A lone wolf takes a stroll along the Grand Loop Road in Yellowstone Park. JON JACOBS--all photos.
May 26, 2011
Yellowstone National Park's gray wolf population became instinct some 80 years ago when park managers killed them to "save" the species wolves prey upon, notably elk.
In the 1970's, the Defenders of Wildlife, other animal rights organizations, and some scientists, campaigned to bring wolves back to the Greater Yellowstone Ecosystem. They believed removing predators like wolves from the food chain created unacceptable imbalances in the natural order.
Wolves were brought back to the park in 1995, and now there are around 100 of them in 13 packs in the park, and hundreds more in the three states surrounding Yellowstone.
Although most wolves avoid humans, a few do approach people and some people have responded by encouraging their "friendliness" and feeding them.
In 2003, Yellowstone wolf managers published "Management of Habituated Wolves in Yellowstone National Park," to guide park rangers dealing with wolf-human interactions. The document notes, "tremendous attention and exposure to humans has caused some wolves to lose their natural fear of humans."
It lists these points park rangers should stress when educating people about how to keep wolves wild:
- Maintain a safe viewing distance from wolves at all times. Wolf viewing situations will sometimes involve humans and wolves in close proximity. Visitors should not encourage or allow wolves to get close to them. Anticipating wolf travel and retreating or getting into a vehicle are ways to prevent encounters and avoid blocking wolf travel routes. Encounters may also occur during backcountry outings, even in well-established human use areas. As with road or near-road wolf encounters, visitors in the backcountry should not approach wolves, or allow wolves to get close to them. Allowing wolves to move through the area or hiking around or away from them will help reduce encounters. Visitors should not allow wolves to approach them within 50 meters. Should a wolf move within this distance, humans should respond as described below. Closure to visitor access may be necessary if a certain situation becomes unmanageable.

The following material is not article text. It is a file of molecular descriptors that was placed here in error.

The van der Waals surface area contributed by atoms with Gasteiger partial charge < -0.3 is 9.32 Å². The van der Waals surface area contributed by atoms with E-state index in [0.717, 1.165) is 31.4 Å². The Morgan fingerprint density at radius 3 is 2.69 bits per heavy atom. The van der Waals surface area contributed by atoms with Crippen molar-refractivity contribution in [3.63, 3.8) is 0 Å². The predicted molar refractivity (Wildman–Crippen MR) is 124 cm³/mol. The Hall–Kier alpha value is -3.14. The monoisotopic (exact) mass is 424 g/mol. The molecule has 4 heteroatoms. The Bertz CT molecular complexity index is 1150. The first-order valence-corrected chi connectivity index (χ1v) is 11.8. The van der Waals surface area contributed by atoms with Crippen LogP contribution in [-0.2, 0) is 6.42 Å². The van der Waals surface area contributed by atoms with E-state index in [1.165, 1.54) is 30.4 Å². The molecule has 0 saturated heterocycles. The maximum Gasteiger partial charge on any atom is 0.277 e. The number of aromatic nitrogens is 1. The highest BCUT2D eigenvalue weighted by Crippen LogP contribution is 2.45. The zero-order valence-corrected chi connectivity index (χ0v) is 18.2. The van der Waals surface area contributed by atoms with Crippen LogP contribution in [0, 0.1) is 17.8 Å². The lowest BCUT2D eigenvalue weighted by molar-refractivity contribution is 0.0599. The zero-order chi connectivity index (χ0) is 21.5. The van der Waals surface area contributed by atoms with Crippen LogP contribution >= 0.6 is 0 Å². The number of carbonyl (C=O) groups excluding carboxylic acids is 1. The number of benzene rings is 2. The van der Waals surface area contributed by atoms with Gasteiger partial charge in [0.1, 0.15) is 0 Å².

- If a wolf does approach. If avoiding a wolf is unsuccessful, or a safe retreat is unavailable, visitors should not run from the wolf. Visitors should group together to give the appearance of a bigger threat, and should raise their hands, clap their hands, throw rocks, flare any loose clothing such as a jacket, yell, and stand their ground, as running may elicit a response by the wolf to chase. If the wolf approaches, the visitors should continue to stand their ground and strike at the wolf with a stick or pole should one be available. Small children can be susceptible, as they are less threatening; do not leave them alone. Many of the same precautions for a close bear or mountain lion encounter apply for a wolf as well. This message will be proactively disseminated to the public when a habituated wolf situation has been reported or is ongoing.
- Do not feed wolves. Education must reinforce to the public that feeding wildlife can lead to the death of an animal and human injury. As with bears and some other wildlife, wolves that learn how to get human foods even once may attempt to do so again. Visitors will be reminded that both actively feeding wolves, as well as indirectly providing food through careless food handling in designated picnic areas, campsites, pullouts, or backcountry sites, is strictly prohibited and punishable by law.
- Dogs may attract wolves. In YNP, dogs are not allowed in the backcountry, and are restricted to developed areas and roadsides, provided they are on a leash. The public will be informed that dogs may attract wolves, unprotected dogs may be attacked, and interfering in a dog—wolf interaction may result in injury. Walking a dog may be an attractant to a wolf; small children should not walk dogs alone. If a wolf approaches, follow the same steps under #2 above, although expect greater difficulty in deterring the wolves.